Jersey Property Unit Trusts—key features
Produced in partnership with Stuart Borrie and Paul Beausang of K&L Gates LLP
Jersey Property Unit Trusts—key features

The following Property guidance note Produced in partnership with Stuart Borrie and Paul Beausang of K&L Gates LLP provides comprehensive and up to date legal information covering:

  • Jersey Property Unit Trusts—key features
  • Introduction
  • Overview
  • What is comprised in the trust?
  • Typical holding structures
  • Duration of the JPUT
  • Trust Instrument
  • Advisers
  • Jersey regulation
  • Taxation
  • more

Introduction

Many significant and valuable UK buildings are held in Jersey Property Unit Trusts (JPUTs), sometimes referred to as Jersey Unit Trusts. This practice note describes the key features of JPUTs and how they are used to hold UK real estate. It does not constitute legal advice on any particular situation.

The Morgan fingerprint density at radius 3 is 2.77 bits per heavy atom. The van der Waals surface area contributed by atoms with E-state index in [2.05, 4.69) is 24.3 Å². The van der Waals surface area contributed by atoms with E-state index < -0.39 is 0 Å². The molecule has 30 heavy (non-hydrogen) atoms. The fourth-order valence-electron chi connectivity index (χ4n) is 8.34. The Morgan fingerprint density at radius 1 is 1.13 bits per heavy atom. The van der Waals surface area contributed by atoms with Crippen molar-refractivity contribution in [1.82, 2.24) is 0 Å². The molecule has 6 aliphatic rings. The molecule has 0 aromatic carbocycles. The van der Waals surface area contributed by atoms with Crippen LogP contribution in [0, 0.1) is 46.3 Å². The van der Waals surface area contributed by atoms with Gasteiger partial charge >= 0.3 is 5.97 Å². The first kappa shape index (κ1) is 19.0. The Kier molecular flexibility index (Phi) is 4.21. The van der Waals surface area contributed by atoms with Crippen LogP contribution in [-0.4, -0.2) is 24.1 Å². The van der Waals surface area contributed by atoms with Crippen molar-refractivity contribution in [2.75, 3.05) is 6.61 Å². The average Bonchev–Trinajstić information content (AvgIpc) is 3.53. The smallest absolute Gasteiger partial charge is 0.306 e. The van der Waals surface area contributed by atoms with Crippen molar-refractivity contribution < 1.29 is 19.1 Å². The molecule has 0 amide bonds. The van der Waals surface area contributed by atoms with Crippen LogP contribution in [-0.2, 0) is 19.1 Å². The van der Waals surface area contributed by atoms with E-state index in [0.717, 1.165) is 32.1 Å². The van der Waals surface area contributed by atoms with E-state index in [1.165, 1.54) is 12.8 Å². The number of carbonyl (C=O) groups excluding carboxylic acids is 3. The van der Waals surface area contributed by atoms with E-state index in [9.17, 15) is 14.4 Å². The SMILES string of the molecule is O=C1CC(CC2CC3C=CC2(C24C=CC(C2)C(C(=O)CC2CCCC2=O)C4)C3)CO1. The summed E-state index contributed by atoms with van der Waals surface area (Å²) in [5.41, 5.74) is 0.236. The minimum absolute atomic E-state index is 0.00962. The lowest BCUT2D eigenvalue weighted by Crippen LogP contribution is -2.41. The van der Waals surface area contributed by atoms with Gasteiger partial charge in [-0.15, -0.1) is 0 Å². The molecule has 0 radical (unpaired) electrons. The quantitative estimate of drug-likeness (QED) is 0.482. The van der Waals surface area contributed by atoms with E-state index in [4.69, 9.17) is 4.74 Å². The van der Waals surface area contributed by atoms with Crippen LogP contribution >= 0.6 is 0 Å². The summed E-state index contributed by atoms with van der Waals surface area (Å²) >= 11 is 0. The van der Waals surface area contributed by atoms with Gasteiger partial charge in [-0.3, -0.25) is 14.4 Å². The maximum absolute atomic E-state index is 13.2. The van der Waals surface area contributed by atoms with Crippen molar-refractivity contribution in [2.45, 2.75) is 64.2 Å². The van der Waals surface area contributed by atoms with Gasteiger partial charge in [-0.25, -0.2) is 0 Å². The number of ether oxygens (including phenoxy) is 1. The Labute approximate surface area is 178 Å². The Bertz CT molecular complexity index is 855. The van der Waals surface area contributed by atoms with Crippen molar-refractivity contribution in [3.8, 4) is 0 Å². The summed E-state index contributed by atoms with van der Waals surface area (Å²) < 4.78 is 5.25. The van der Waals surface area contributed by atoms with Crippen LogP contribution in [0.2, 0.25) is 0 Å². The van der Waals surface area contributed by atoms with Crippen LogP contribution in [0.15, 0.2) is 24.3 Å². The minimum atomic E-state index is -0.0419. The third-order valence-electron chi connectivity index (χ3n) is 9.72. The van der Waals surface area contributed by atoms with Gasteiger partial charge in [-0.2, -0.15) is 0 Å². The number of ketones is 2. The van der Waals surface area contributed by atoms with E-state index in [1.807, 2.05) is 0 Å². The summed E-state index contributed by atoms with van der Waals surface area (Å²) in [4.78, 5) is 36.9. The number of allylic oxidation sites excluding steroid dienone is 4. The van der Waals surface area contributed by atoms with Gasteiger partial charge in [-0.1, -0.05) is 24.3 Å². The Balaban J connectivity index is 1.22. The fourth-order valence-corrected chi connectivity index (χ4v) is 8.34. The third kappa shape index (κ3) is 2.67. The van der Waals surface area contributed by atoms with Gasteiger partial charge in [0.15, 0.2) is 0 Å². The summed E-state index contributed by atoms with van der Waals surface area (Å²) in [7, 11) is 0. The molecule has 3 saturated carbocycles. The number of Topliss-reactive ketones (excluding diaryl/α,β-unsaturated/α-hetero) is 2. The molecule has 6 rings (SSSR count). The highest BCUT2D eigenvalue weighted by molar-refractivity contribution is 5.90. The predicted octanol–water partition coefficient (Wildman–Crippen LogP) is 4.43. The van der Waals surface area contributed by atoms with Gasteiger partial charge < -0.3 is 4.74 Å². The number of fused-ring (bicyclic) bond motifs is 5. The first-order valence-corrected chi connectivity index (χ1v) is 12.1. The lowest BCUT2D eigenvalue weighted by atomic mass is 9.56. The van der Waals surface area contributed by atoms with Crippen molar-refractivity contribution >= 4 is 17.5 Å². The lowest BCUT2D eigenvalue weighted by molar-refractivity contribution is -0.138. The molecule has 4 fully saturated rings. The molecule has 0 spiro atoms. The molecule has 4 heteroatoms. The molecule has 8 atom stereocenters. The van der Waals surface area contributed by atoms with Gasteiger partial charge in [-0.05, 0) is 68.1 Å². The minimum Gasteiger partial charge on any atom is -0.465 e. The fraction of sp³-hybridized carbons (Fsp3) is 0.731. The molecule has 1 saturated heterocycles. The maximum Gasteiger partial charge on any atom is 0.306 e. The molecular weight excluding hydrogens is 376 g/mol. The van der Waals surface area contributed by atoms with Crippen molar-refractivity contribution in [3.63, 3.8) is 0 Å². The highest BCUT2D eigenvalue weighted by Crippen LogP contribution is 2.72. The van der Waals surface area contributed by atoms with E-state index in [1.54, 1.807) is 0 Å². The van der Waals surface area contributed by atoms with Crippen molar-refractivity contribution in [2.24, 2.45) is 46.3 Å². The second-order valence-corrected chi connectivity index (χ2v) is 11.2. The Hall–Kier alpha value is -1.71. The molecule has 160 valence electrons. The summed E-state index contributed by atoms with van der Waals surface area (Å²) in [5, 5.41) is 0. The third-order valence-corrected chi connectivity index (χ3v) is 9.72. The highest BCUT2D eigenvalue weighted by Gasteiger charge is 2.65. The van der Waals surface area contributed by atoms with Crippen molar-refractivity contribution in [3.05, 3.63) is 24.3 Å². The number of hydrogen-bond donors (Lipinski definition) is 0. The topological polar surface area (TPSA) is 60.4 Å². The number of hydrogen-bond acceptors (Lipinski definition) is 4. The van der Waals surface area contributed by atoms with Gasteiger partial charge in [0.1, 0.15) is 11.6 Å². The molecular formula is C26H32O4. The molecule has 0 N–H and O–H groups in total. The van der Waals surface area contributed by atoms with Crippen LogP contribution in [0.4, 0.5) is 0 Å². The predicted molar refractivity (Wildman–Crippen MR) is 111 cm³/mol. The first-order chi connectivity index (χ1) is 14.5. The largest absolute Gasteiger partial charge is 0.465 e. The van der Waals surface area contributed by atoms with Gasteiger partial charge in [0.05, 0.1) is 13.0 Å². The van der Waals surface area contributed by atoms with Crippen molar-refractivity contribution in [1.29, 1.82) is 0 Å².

Overview

Key features of JPUTs include:

  1. they are constituted by trust instruments-Jersey law does not recognise deeds, but a trust instrument is very similar to an English law deed

  2. the legal person or persons are the trustees ie the persons who will enter into documents as the property owner

  3. the trust fund comprises the capital assets eg the property, but does not include the income earned for the property—see below

  4. the entitlement of the beneficiaries of the trust is unitised, meaning that investors own securities (units) which are transferrable and which represent an entitlement in the trust fund

  5. the entitlement that each unitholder has in the trust fund is quantified having regard to the total number of units in issue eg if an investor holds 10 units out of 100 issued units, it will be entitled to 10% of the trust fund

  6. there can be different classes of units eg where there is a carried interest unit, which gives a different entitlement to a particular class of